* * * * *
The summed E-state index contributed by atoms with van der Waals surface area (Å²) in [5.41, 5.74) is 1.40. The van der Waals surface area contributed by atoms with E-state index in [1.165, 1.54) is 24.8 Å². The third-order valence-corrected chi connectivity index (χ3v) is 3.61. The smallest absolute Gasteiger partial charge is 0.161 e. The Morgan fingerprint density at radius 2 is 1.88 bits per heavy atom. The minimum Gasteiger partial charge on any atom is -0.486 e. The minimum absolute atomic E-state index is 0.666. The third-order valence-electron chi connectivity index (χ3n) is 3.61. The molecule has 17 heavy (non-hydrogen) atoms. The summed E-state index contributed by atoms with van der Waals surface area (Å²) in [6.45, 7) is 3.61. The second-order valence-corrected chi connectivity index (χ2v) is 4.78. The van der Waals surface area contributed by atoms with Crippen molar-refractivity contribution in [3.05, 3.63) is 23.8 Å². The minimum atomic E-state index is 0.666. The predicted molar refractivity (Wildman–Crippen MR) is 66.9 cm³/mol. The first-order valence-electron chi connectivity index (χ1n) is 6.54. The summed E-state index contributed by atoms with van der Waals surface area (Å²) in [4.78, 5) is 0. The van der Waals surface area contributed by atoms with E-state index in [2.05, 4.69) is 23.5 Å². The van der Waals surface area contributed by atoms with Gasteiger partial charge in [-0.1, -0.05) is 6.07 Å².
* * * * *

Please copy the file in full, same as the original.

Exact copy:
The summed E-state index contributed by atoms with van der Waals surface area (Å²) in [5.41, 5.74) is 1.40. The van der Waals surface area contributed by atoms with E-state index in [1.165, 1.54) is 24.8 Å². The third-order valence-corrected chi connectivity index (χ3v) is 3.61. The smallest absolute Gasteiger partial charge is 0.161 e. The Morgan fingerprint density at radius 2 is 1.88 bits per heavy atom. The minimum Gasteiger partial charge on any atom is -0.486 e. The minimum absolute atomic E-state index is 0.666. The third-order valence-electron chi connectivity index (χ3n) is 3.61. The molecule has 17 heavy (non-hydrogen) atoms. The summed E-state index contributed by atoms with van der Waals surface area (Å²) in [6.45, 7) is 3.61. The second-order valence-corrected chi connectivity index (χ2v) is 4.78. The van der Waals surface area contributed by atoms with Crippen molar-refractivity contribution in [3.05, 3.63) is 23.8 Å². The minimum atomic E-state index is 0.666. The predicted molar refractivity (Wildman–Crippen MR) is 66.9 cm³/mol. The first-order valence-electron chi connectivity index (χ1n) is 6.54. The summed E-state index contributed by atoms with van der Waals surface area (Å²) in [4.78, 5) is 0. The van der Waals surface area contributed by atoms with E-state index in [2.05, 4.69) is 23.5 Å². The van der Waals surface area contributed by atoms with Gasteiger partial charge in [-0.1, -0.05) is 6.07 Å².